Nevada moves toward $5 bln Las Vegas water project
The agreement would allow the Southern Nevada Water Authority to proceed
SAN FRANCISCO – Nevada may be near a deal that would clear the way for one of the most ambitious water projects in the arid U.S. Southwest since the Hoover Dam — a $5 billion network of wells and pipelines to bring water to the booming Las Vegas area.
The agreement would allow the Southern Nevada Water Authority to proceed with its plan for a $5 billion water project, including 500 miles of pipelines, to meet the increasing demand for water in the booming Las Vegas area, authority spokesman J.C. Davis said on Tuesday.
An agreement would allow the authority to begin an environmental analysis of the project to bring water to Las Vegas, one of the fastest-growing metropolitan areas of the United States. The desert city and its surroundings in future years will need to draw water from additional sources, and planners at the authority see wells hundreds of miles north providing it.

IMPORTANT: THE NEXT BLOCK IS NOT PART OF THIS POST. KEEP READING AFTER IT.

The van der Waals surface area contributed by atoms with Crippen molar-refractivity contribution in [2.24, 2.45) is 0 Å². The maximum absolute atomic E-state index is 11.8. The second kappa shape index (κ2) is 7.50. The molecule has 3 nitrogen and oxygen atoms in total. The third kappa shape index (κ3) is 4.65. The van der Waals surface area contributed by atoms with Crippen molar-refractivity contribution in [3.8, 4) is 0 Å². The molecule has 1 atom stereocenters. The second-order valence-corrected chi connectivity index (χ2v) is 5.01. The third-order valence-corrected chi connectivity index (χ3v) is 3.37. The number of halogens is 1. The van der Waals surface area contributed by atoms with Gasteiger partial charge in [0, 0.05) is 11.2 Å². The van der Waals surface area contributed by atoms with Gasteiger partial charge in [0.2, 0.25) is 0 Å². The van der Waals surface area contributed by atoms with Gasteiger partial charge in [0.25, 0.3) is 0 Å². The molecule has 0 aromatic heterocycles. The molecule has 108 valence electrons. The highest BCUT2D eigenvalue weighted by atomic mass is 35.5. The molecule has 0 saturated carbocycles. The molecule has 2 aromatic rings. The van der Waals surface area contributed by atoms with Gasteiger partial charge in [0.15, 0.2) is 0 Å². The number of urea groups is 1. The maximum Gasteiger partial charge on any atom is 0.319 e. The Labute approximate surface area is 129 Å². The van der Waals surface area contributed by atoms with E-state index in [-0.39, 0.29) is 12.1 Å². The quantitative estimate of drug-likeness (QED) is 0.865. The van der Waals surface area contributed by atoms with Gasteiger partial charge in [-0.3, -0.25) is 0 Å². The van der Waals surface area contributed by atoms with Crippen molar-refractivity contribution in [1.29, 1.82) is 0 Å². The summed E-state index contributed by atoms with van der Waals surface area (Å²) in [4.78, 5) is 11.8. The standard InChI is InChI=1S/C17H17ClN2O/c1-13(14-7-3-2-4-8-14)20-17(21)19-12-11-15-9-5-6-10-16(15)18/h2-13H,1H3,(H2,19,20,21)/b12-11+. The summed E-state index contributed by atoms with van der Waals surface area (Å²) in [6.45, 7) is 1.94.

They envision drilling up to 195 wells and building pump stations, power lines, a reservoir, treatment facilities and up to 500 miles of pipelines to deliver water to Las Vegas, which draws 90 percent of its water from the Colorado River.
The Las Vegas area gains a net 3,000 to 4,000 new residents each month, increasing demand as new communities spread into the desert, according to home builders. “Last year we sold a record 30,000 new homes,” said Monica Caruso of the Southern Nevada Home Builders Association. “We have to continue planning and preparing for growth.”
Home builder KB Home (NYSE:KBH – news) expects Las Vegas to be one of its best markets for the foreseeable future. It builds and sells about 4,000 homes there annually and expects its local production will rise to 4,500 in coming years.
The Las Vegas area’s population is projected to double to 3.6 million by 2035, keeping water among the region’s top concerns, said Keith Schwer, director of the University of Nevada, Las Vegas’ Center for Business and Economic Research.
“I’d go back to Mark Twain, who said, ‘Whiskey is for drinking. Water is for fighting over,”’ Schwer said.
The construction of the Hoover Dam southeast of Las Vegas on the border between Nevada and Arizona during the 1930s transformed the U.S. Southwest, taming the Colorado River and providing electricity that helped the region develop.